In another matter, two Mozambican citizens were convicted of poaching two rhino Kruger National Park, possession of unlawful firearms and ammunition and sentenced to 19 years imprisonment.
In addition, three South Africans were sentenced on charges of rhino poaching in the Kruger National Park and firearm related charges, and sentenced to an effective 24 years in jail.
The global money laundering and terrorist financing watchdog, the Financial Action Task Force (FATF), had completed an assessment in 2019 of the threats posed to South Africa, and the effort being made to fight these crimes.
During this process the contribution of wildlife trafficking to the generation of proceeds of crime was found to pose a medium to high risk to the country.
“Following the murder earlier this week of well-known anti-poaching field Ranger, Anton Mzimba, at his home in the Timbavati, we are reminded of the threats that rangers face from poachers and their crime bosses on a daily basis.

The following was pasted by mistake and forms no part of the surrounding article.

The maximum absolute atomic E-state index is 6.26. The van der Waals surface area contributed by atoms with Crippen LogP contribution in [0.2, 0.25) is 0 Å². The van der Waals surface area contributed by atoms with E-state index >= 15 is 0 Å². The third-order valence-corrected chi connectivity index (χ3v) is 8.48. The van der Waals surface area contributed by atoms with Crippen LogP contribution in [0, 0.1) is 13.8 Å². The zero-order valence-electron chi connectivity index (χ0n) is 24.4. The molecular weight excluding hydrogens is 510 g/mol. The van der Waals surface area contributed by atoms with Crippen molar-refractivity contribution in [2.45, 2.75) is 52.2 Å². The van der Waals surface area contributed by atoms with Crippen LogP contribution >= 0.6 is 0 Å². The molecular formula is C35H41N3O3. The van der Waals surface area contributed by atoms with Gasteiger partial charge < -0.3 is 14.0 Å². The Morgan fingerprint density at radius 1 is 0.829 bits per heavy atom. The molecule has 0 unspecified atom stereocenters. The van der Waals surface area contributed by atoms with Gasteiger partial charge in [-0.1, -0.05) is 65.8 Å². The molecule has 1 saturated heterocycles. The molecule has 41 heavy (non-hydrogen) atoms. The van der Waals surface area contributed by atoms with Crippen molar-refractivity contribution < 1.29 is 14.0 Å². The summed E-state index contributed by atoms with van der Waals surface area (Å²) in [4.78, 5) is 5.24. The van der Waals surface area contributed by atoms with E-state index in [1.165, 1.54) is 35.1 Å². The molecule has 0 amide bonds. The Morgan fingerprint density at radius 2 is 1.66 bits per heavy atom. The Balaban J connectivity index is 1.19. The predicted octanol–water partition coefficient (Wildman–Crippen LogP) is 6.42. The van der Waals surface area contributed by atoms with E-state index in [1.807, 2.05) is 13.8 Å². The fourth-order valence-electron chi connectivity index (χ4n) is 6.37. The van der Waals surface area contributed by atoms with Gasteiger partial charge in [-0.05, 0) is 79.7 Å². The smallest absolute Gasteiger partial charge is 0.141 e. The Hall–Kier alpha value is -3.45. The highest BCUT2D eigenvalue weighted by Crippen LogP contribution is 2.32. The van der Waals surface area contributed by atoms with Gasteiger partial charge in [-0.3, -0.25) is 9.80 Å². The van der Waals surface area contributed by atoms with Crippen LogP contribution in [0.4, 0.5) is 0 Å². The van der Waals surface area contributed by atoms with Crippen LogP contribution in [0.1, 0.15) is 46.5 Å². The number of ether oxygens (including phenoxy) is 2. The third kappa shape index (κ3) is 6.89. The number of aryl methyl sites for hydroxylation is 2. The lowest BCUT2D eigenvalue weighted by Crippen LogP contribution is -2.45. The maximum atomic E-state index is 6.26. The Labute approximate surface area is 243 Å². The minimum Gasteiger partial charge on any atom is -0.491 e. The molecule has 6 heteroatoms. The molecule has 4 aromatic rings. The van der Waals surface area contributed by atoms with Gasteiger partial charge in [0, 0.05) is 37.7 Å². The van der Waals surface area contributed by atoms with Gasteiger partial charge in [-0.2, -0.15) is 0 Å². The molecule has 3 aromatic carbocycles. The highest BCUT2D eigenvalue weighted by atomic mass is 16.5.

These are men and women that deserve our respect and support as we join hands to improve their safety,” said the Minister.
In May, Kruger National Park field ranger and dog handler, Shando Mathebula, was killed by a buffalo while on patrol in the Shangoni Ranger Section.
He has been remembered by his family and colleagues as a young man who was dedicated and who served with discipline and distinction.
In recent years, the work of rangers has changed from a general focus on the conservation of species to a more militant way of operating against well-armed criminal gangs entering national parks and private and state-owned conservation areas to poaching rhino, elephant and other species.
Rangers often spend weeks away from home, living in the bush in an effort to protect the country’s natural environment from plunder.
“Our rangers need all the support we can provide them. These are men and women who, despite numerous challenges, remain committed to the task at hand despite not knowing what a day will bring,” said the Minister.